America's Worst People
I mentioned that Congress passed a budget yesterday. In the Senate, the vote played out almost exclusively among party lines, with only two Senators - Evan Bayh and Ben Nelson - crossing the aisle. They are the two most conservative Democrats in the 111th Congress, by voting record. And they didn't only vote against the budget - they voted definitively FOR a motion to recommit, which essentially would have substituted this budget for a Republican version.
Enter Mike Johanns, the freshman Republican senator from Nebraska whose amendment preventing the Senate from passing climate change legislation through the reconciliation process passed on Tuesday.
He also authored a different measure--not an amendment, but a "motion to recommitt"--which would have scrapped the budget that passed and replaced it with a much more conservative version. Most significantly, it would have indexed non-defense, non-veterans discretionary spending to the expected rate of inflation. It failed 43-55--for all intents and purposes a mirror image of the vote on the final budget resolution. Which is to say that Bayh and Nelson voted for the "Johanns Budget".
So how did these two Republicans, who voted affirmatively for a Republican budget, justify their votes? They said it costs too much.
Nelson defended his vote in a prepared statement:
"The administration inherited a lot of red ink in this budget, along with our ailing economy. But this budget still has trillion dollar-plus deficits in the next two years, and adds unsustainably to the debt. These are tough times, and the federal government needs to take a lesson from American families and cut down on the things we can do without.
I respect the Administration offering an honest budget…but it just costs too much."
Similarly, Bayh issued a statement saying he opposed the budget in an attempt to be the voice of “fiscal responsibility“:
"[U]nder this budget, our national debt skyrockets from $11.1 trillion today to an estimated $17 trillion in 2014. As a percentage of our gross domestic product, it reaches a precarious 66.5 percent. The deficit remains larger than our projected economic growth, an unsustainable state of affairs. This budget will increase our borrowing from and dependence upon foreign nations. I cannot support such results. We can do better, and for the sake of our nation and our children’s future, we must."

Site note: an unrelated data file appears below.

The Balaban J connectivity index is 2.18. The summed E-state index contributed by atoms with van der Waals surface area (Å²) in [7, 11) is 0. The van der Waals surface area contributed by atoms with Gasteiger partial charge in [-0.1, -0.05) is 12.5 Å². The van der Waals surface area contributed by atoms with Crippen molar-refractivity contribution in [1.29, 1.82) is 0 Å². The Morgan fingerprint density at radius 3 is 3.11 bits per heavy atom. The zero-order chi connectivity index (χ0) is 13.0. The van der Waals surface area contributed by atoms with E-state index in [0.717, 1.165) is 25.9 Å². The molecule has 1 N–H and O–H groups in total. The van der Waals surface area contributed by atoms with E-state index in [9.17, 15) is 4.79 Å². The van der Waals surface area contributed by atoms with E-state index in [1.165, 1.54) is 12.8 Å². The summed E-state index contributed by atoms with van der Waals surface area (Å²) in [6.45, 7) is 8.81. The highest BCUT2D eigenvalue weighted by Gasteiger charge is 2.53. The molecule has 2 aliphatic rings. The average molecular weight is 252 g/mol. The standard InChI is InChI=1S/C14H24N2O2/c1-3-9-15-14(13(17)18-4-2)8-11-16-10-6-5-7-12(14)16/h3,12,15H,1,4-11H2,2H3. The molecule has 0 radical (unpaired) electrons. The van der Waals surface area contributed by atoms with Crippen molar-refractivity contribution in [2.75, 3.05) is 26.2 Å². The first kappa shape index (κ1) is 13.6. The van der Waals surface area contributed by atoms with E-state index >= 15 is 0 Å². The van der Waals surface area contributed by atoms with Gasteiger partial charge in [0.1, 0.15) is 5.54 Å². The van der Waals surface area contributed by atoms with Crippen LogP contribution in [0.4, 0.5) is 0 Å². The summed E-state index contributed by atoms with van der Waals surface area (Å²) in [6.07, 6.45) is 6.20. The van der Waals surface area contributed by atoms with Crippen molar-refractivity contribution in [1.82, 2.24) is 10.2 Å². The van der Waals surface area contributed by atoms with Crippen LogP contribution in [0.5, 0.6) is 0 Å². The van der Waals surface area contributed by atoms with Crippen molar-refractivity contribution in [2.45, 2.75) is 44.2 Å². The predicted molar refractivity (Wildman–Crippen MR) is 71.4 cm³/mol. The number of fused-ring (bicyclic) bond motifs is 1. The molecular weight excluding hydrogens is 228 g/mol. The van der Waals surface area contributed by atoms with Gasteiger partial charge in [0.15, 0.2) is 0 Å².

These same two Senators, the ones whining and crying about fiscal responsibility, voted last night to shield millionaires from taxes on their estates, costing the government $250 billion dollars.
WASHINGTON (AP) -- The Senate has voted to cut taxes on multimillion-dollar estates as it gets ready to pass a budget backed by President Barack Obama.
By a 51-48 vote, the Senate embraced a nonbinding but symbolically important amendment by Arkansas Democrat Blanche Lincoln and Arizona Republican Jon Kyl to exempt estates up to $10 million from the estate tax. Estates larger than that would be taxed at a 35 percent rate.
Tim Fernholz has more on this nonsense, including the good news that this will likely never make law. But let's just soak in this for a minute. The two ConservaDems who voted against the budget on the grounds of fiscal responsibility voted to give a handout to families with estates over $7 million dollars. Tremayne at Open Left has a chart showing just exactly who this tax policy would affect.
Hard to see it, but those with annual incomes in the millions are represented by the vertical red line on the left and those making less than a million (i.e., almost everyone) are the horizontal red line on the bottom. Lincoln and Kyl are concerned about the people on the vertical red line.
So are Bayh and Nelson, America's worst people.